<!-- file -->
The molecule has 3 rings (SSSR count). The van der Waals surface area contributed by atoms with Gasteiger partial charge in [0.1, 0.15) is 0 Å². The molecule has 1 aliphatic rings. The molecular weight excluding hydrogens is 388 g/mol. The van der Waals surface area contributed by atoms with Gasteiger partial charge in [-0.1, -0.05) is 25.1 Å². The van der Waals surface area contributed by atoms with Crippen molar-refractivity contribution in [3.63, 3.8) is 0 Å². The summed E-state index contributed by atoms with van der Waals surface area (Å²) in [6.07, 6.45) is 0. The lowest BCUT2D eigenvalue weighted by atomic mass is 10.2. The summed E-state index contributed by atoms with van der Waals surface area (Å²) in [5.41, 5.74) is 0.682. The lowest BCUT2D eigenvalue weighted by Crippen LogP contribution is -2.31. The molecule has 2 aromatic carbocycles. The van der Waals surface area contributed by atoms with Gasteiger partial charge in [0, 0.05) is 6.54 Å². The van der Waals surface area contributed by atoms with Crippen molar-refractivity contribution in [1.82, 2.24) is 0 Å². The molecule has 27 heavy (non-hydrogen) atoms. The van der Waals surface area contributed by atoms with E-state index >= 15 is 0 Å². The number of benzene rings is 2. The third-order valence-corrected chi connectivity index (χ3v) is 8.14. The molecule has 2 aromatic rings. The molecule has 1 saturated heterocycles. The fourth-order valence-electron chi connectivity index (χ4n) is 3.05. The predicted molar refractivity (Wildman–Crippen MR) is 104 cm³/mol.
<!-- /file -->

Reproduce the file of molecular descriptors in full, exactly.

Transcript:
The molecule has 3 rings (SSSR count). The van der Waals surface area contributed by atoms with Gasteiger partial charge in [0.1, 0.15) is 0 Å². The molecule has 1 aliphatic rings. The molecular weight excluding hydrogens is 388 g/mol. The van der Waals surface area contributed by atoms with Gasteiger partial charge in [-0.1, -0.05) is 25.1 Å². The van der Waals surface area contributed by atoms with Crippen molar-refractivity contribution in [3.63, 3.8) is 0 Å². The summed E-state index contributed by atoms with van der Waals surface area (Å²) in [6.07, 6.45) is 0. The lowest BCUT2D eigenvalue weighted by atomic mass is 10.2. The summed E-state index contributed by atoms with van der Waals surface area (Å²) in [5.41, 5.74) is 0.682. The lowest BCUT2D eigenvalue weighted by Crippen LogP contribution is -2.31. The molecule has 2 aromatic carbocycles. The van der Waals surface area contributed by atoms with Gasteiger partial charge in [0, 0.05) is 6.54 Å². The van der Waals surface area contributed by atoms with Crippen molar-refractivity contribution in [1.82, 2.24) is 0 Å². The molecule has 27 heavy (non-hydrogen) atoms. The van der Waals surface area contributed by atoms with E-state index >= 15 is 0 Å². The number of benzene rings is 2. The third-order valence-corrected chi connectivity index (χ3v) is 8.14. The molecule has 2 aromatic rings. The molecule has 1 saturated heterocycles. The fourth-order valence-electron chi connectivity index (χ4n) is 3.05. The predicted molar refractivity (Wildman–Crippen MR) is 104 cm³/mol.